En español | The task of setting up a new residence for your loved one begins well in advance of move day. Visits, if possible, to their new home to measure, plan the layout and make sure everything is in order will be helpful come moving day. Here are some tips on how to best set up your loved one’s new space and what to do to prepare.
See also: 10 tips for a manageable move.
Map It Out
Take some time to visit the new residence and draw a map, to scale, of the rooms. Be sure to include windows and doorways. Then, measure all furniture your loved one plans to keep and create movable pieces, also to scale, to place inside the map. Use this to decide what stays and what goes. If done properly, you’ll also figure out where each piece of furniture will fit and can create a list of any new furnishings necessary. Added bonus: this map can also be used to direct movers where to place items on moving day.
Visit and Revisit
If the home, unit or room your loved one is moving into requires renovations, stay on top of the owner/manager and pay a few visits before move-in day. Ideally, all will be ready for your loved one. Sometimes, though, deadlines are not met and new residents arrive to find a kitchen without countertops or a bathroom without a sink. Not ideal for the older adult who is transitioning into a new phase of life. A few calls to whoever is responsible will usually suffice, but in-person visits may be necessary if you’re at all concerned projects won’t wrap up in time.
Set Up Utilities in Advance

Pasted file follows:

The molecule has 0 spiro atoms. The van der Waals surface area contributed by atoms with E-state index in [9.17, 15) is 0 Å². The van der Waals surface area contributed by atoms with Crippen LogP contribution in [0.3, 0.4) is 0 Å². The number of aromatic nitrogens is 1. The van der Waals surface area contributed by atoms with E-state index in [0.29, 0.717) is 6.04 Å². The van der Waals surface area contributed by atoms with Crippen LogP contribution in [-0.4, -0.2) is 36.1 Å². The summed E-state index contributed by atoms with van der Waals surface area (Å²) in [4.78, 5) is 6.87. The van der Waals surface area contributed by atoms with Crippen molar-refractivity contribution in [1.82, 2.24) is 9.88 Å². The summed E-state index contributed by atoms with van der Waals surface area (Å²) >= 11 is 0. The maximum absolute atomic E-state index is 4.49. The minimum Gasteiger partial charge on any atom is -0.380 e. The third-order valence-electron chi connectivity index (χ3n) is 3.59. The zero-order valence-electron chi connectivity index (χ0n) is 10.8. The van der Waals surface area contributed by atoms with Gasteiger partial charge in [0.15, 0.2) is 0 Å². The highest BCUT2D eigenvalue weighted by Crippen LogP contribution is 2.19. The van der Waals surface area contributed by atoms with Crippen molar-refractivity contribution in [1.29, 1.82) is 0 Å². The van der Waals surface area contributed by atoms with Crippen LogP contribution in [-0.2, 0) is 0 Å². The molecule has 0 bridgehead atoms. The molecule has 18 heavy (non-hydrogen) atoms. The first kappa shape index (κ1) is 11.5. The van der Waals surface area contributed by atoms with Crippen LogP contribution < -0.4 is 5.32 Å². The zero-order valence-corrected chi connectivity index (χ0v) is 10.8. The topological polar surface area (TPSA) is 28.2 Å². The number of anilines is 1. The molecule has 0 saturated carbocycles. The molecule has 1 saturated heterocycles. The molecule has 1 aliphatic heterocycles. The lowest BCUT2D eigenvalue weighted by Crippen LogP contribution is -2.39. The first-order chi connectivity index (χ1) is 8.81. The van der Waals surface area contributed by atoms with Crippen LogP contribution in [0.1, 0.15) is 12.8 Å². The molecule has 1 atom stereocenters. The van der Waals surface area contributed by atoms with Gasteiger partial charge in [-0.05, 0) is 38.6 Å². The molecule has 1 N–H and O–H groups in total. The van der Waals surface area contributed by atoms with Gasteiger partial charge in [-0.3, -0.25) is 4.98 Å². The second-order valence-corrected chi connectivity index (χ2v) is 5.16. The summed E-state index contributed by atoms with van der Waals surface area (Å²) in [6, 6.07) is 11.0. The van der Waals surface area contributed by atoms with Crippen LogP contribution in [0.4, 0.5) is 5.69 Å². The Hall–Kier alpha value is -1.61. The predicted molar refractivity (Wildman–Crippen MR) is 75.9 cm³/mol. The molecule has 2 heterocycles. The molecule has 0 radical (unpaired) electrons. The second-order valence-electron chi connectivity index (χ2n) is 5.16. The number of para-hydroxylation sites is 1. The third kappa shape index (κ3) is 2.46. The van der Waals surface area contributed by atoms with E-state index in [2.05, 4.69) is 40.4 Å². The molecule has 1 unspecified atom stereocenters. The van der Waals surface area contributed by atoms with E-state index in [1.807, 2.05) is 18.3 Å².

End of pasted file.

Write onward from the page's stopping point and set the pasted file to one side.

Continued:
This may seem like a no-brainer, but in the grand scheme of a move it is sometimes these small tasks that are overlooked. When the goal is to ensure that your loved on is as comfortable in his or her new home as possible, making certain basic necessities like water, electricity and phone lines are arranged in advance is highly important. The first few days in a new setup can be very challenging to an older adult, so these comforts will go a long way.
Make the Layout Familiar
The move into a new home can be disorienting. To make the transition easier, set rooms up as they were in your loved one’s previous home if possible. Put couches in similar arrangements, phones and electronics in like spots and lamps where they were in the past. This goes for the kitchen, too. Put plates, glasses and mugs in the same general location as they were in your loved one’s old house. This will help reduce confusion in the beginning.
Keep Routines Intact
One of the hardest parts about a move is the disruption it causes to daily routines. For example, if your loved one enjoys listening to music during dinner, put the radio set at the top of your to-do list for move-in day. Or if he enjoys reading before bed, pack his current books and magazines with his necessities and make sure the bedroom is equipped with enough light for reading. These small comforts go a long way during the transition phase of a move.
What to Do First
If your loved one is planning to stay in his or her new place right away, be sure to make up the bed, set up the bathroom and arrange necessities in the kitchen first. Have fresh sheets and blankets ready to go before the move so the bed can be made the moment it’s set up. Next, arrange towels (also pre-washed), bath mats and toiletries in the bathroom. Lastly, in the kitchen unpack at least one set of utensils, one set of plates, three or four glasses and mugs for easy access during the first few days.
Understanding the emotions your loved one is feeling is the greatest gesture you can make during this time. For added comfort, consider setting up pictures and mementos around the new space (even if it means they sit atop unpacked boxes), stocking the fridge with favorites, arranging fresh flowers or taking your loved one out for a nice meal at the end of move-in day.
For the Caregiver
Don’t forget to treat yourself to some downtime at the first opportunity. Moving a loved one will take its toll on you. Be sure to listen to your body and know when it’s had enough. Take breaks often, build in alone time and remember to stay on top of your life. During the chaos of the move it’s easy to forget your own priorities. Remember to pay bills on time, lean on friends and other family members for support and ask for help when it’s needed.
Next ArticleRead This